“This perfect storm is brewing alongside the upcoming general election and politicians should be paying close attention to learn from the failures to invest in and support our health service for over a decade,” continued Dr Nagpaul.
“Though the need for urgent funding this winter is pressing, this is not just about the short-term fix. This is about the current and any future Government putting the NHS back on a sustainable footing, with capacity to meet the demands on its services.
“That requires sufficient numbers of beds and facilities, and an adequately staffed workforce that is ready and motivated to meet rising pressures, that prioritises healthcare prevention and that puts patient care back in the focus.”
Scottish Government makes preparations
With NHS Scotland also likely to face a difficult winter, the Scottish Government recently declared a £10 million investment for the Health Service to focus on providing and managing care close to patient’s homes in a bid to cut bed occupancy and reduce incidences of bed blocking.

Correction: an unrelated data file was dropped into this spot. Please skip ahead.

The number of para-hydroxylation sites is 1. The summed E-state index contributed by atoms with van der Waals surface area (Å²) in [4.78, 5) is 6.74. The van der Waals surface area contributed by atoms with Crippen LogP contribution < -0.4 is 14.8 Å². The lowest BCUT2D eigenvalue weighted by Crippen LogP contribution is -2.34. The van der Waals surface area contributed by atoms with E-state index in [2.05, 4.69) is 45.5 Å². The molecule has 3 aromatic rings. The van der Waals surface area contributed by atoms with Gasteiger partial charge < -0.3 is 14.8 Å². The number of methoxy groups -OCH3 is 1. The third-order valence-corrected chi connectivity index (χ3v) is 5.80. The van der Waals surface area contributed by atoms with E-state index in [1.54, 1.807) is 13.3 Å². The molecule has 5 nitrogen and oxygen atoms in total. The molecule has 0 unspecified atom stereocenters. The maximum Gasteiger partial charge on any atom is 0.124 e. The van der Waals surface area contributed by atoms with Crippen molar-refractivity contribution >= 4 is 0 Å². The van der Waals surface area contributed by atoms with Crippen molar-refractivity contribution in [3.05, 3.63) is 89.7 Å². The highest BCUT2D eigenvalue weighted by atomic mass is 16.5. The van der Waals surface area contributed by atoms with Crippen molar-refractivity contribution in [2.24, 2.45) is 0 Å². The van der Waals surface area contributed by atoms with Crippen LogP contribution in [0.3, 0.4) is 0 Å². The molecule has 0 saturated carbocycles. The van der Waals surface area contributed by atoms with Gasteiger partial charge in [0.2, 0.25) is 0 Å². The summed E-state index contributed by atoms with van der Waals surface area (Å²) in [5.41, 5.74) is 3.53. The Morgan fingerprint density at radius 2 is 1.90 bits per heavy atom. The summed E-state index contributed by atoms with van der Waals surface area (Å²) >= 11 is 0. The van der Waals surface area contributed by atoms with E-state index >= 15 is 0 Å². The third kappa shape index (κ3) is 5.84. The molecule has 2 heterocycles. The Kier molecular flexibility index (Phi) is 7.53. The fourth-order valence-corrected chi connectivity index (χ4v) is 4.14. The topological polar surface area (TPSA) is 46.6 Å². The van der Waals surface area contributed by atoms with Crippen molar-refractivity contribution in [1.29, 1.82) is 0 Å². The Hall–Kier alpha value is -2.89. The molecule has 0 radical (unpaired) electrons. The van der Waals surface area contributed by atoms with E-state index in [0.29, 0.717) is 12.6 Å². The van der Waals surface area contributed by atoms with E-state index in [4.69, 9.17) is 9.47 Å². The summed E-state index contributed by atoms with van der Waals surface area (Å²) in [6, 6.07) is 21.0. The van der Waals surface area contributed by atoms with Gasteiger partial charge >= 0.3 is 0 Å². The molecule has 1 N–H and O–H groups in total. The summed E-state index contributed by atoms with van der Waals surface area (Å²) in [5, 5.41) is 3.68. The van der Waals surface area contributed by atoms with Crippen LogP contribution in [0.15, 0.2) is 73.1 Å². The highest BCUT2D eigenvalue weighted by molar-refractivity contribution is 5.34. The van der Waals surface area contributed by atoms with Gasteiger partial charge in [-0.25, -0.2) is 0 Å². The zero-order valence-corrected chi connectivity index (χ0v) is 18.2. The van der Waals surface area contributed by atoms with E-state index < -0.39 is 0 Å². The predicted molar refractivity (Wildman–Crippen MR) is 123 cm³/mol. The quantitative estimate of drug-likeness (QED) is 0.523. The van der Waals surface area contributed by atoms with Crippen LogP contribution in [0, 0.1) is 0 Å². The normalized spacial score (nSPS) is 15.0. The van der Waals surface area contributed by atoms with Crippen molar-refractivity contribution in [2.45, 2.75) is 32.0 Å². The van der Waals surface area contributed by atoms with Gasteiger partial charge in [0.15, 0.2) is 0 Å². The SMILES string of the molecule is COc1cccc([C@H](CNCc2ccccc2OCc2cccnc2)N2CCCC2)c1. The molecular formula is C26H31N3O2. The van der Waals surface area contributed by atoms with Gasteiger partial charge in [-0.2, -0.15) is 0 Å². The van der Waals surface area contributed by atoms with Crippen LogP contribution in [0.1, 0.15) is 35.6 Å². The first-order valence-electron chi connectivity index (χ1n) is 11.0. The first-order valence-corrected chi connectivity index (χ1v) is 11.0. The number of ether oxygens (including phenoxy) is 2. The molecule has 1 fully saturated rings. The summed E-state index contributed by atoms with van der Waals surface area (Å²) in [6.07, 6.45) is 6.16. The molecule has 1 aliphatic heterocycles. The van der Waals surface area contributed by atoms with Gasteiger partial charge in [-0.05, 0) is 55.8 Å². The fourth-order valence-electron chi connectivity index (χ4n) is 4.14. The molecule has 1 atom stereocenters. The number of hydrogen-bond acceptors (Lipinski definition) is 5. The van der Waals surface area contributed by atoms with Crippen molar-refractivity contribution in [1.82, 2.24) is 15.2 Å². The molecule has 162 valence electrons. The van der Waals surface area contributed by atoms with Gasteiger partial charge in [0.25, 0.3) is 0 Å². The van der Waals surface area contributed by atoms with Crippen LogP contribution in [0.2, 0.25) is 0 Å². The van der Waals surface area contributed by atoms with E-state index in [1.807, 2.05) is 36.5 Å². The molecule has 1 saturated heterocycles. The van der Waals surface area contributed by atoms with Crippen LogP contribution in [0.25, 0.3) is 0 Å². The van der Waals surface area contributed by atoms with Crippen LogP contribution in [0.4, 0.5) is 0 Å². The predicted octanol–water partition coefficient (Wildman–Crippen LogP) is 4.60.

Additionally, on the 5th November, NHS England and Health Education England launched a new e-learning tool specifically aimed at reducing bed blocking and delayed transfer of care incidences.https://thiis.co.uk/nhs-on-track-to-endure-worst-ever-winter-warns-bma-as-pressure-on-services-set-to-skyrocket/https://i0.wp.com/thiis.co.uk/wp-content/uploads/2019/11/nhs-winter-pressures.jpg?fit=900%2C562&ssl=1https://i0.wp.com/thiis.co.uk/wp-content/uploads/2019/11/nhs-winter-pressures.jpg?resize=150%2C150&ssl=1Government & Local AuthoritiesNewsroomNHSReports & ResearchSector NewsA&E,accident & emergency,bed blocking,BMA,Brexit,British Medical Association,delayed transfer of care,doctors,Dr Chaand Nagpaul,General Election,National Health Service,NHS England,NHS Scotland,occupancy levels,winter pressuresThe British Medical Association (BMA) has predicted that the NHS is heading for the worst winter in its history, warning of a ‘perfect storm’ caused by a lack of recovery after a difficult summer, staff shortages, an expected cold winter, bad flu season, as well as the effect of...Calvin BarnettCalvin Barnettcalvin@thiis.co.ukAdministratorTHIIS Magazine